1. Open inputs.conf.

2. Add [fschange:<directory>] stanzas to specify files or directories that Splunk Enterprise should monitor for changes.

3. Save the inputs.conf file and close it.

4. Restart Splunk Enterprise. File system change monitoring begins immediately.

If you want to use this feature with forwarding, follow these guidelines:

To use the file system change monitor to watch any directory, add or edit an [fschange] stanza to inputs.conf in $SPLUNK_HOME/etc/system/local/ or your own custom application directory in $SPLUNK_HOME/etc/apps/. For information on configuration files in general, see About configuration files in the Admin manual.


Here is the syntax for the [fschange] stanza:

[fschange:<directory or file to monitor>]
<attribute1> = <val1>
<attribute2> = <val2>

Note the following:

  • Splunk Enterprise monitors all adds/updates/deletes to the directory and its subdirectories.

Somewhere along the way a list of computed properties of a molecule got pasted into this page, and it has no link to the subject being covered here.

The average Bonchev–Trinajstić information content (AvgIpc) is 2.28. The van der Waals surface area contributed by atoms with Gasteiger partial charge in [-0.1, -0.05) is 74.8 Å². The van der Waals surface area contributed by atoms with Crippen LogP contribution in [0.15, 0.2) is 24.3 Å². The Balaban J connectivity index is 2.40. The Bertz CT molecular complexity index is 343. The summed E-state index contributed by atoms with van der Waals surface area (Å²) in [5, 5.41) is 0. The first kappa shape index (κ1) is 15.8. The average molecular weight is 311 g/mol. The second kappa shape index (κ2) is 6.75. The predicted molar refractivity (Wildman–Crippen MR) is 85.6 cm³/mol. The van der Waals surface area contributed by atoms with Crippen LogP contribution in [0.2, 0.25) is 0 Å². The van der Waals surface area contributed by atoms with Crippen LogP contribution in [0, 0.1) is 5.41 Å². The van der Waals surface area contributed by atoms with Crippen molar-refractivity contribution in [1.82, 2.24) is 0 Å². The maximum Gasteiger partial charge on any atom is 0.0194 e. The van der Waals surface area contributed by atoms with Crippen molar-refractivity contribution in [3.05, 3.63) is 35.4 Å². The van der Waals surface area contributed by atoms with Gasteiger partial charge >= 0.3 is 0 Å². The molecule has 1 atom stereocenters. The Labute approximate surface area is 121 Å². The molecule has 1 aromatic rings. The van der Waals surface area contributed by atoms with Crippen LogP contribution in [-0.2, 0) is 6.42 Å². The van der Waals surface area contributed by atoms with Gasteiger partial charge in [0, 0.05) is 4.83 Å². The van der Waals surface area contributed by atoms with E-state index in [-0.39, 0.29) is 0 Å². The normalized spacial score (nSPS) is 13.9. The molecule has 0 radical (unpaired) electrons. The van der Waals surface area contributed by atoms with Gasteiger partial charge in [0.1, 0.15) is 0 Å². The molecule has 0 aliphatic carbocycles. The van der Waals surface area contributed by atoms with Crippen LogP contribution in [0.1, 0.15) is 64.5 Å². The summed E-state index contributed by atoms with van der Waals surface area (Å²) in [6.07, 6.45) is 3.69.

• Any change generates an event that Splunk indexes.
  • <directory or file to monitor> defaults to $SPLUNK_HOME/etc/.


All attributes are optional. Here is the list of available attributes:

Attribute Description Default
index=<indexname> The index where all generated events should be stored. main (unless you have turned on audit event signing).
recurse=<true | false> Whether or not to recurse all directories within the directory specified in <code[fschange]. Set to true to recurse all subdirectories and false to specify only the current directory. true
followLinks=<true | false> Whether or not the file system change monitor follows symbolic links. Set to true to follow symbolic links and false not to follow symbolic links. false

Caution: If you are not careful when setting followLinks, file system loops can occur.